“Vaping was sold to governments and communities around the world as a therapeutic product to help long-term smokers quit,” health minister Mark Butler said Tuesday. “It was not sold as a recreational product — especially not one for our kids.”
Australia already bans the sale of vaping products to children, and adults need a prescription to access nicotine-based vaping products. But the rules are rarely enforced, with some vapemakers labeling their products as “nicotine-free” even when they are not. Research suggests that Australian children can buy nicotine-based vape products relatively easily from convenience stores and gas stations without producing proof of age.
The Australian Association of Convenience Stores didn’t immediately respond to a request for comment. The industry association, whose members include several major tobacco companies, has argued that “prohibition doesn’t work, regulation does.” It has also accused Butler of blaming its members for “his failing” to clamp down on the black market for vaping products.
Rochelle, a 29-year-old woman who started vaping two or three years ago, bought an e-cigarette from a tobacconist and gift shop near downtown Melbourne on Tuesday. She spoke on the condition that her full name not be used because she did not have a prescription to legally purchase a nicotine-based vape.
She said she had switched from smoking cigarettes in the hope that vapes would help her quit nicotine. “But I’m way more addicted now,” she said. “If I’m really stressed then I do it a lot, or otherwise, just throughout the day.”
A Post reporter later saw a boy enter the store and leave with a vape that he had just bought. The boy, who spoke on the condition of anonymity because he was not legally permitted to purchase nicotine products, said he was 17. The person behind the shop counter denied that the store’s vapes contained nicotine and said the boy had lied about his age.
Youth vaping is also a serious public health problem in the United States. A recent study by the Food and Drug Administration and the Centers for Disease Control and Prevention found more than 2.5 million adolescents were e-cigarette users in 2022, with most opting for flavored, disposable products.
Kids are flocking to flavored, disposable e-cigarettes, study finds
Anti-vaping advocates have called for regulators to ban flavored e-cigarettes and step up enforcement against illegal products, and criticized the FDA for being too lax against companies that flout the rules. The agency ordered one popular brand, Juul, to take its products off the market last year, citing safety concerns. That order was frozen after Juul challenged the FDA in court.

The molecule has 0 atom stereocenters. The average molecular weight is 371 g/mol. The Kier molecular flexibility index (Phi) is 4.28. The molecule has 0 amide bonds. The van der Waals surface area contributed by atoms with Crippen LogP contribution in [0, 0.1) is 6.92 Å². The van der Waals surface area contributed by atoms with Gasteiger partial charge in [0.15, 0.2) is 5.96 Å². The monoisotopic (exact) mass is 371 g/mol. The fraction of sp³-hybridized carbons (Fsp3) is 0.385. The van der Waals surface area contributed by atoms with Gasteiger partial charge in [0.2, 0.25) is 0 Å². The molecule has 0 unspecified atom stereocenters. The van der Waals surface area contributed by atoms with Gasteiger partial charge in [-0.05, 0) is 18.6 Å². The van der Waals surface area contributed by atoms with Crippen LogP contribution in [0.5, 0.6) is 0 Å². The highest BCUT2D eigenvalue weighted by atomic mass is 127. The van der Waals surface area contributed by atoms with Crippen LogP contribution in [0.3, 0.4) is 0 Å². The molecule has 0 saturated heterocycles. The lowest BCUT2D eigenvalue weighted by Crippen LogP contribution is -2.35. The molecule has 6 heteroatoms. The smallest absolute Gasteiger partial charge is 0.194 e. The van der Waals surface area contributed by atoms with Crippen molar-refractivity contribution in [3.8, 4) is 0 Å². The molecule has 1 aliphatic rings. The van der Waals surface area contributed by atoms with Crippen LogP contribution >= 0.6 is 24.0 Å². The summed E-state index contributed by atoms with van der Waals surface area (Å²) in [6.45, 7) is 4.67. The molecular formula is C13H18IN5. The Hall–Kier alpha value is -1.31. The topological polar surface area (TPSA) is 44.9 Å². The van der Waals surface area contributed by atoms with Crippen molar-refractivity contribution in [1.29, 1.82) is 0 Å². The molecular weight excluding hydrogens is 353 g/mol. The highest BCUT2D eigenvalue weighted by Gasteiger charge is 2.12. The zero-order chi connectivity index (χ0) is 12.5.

Under the proposed Australian changes, disposable e-cigarettes and nonprescription vape imports will be banned. At the same time, the government will make it easier for people to get a prescription for therapeutic use, to help traditional cigarette smokers quit. Regulators will also introduce quality standards for vapes, restricting flavors, colors, and other ingredients. Products will be sold only in medicine-like packaging.
At the Melbourne store on Tuesday, single-use vapes were available behind the counter in colorful plastic packaging. A laminated menu sat on the counter with a list of flavors, sizes and prices for customers to choose from.
“Just like they did with smoking, Big Tobacco has taken another addictive product, wrapped it in shiny packaging and added flavors to create a new generation of nicotine addicts,” Butler, the health minister, said in his speech.
“This is a product targeted at our kids, sold alongside [candy] and chocolate bars,” he said, adding that vapemakers had exploited the “biggest loophole in Australian history.”
While many health experts welcomed the move to clamp down on youth vaping, some warned of potential unintended consequences if the regulations drive people toward traditional cigarettes, or make it harder for smokers to access therapeutic products. Australia has successfully reduced youth smoking over the last decade, with just 7 percent of its youth smoking daily in 2022, down from 16.5 percent a decade ago.
“The government’s approach is an extension of the war on drugs to nicotine, but unlike the war on drugs, they are leaving the most harmful form, smoking, readily available,” said Ron Borland, an expert in health behavior at the University of Melbourne. “The war on drugs failed. It is likely that this policy will fail also.”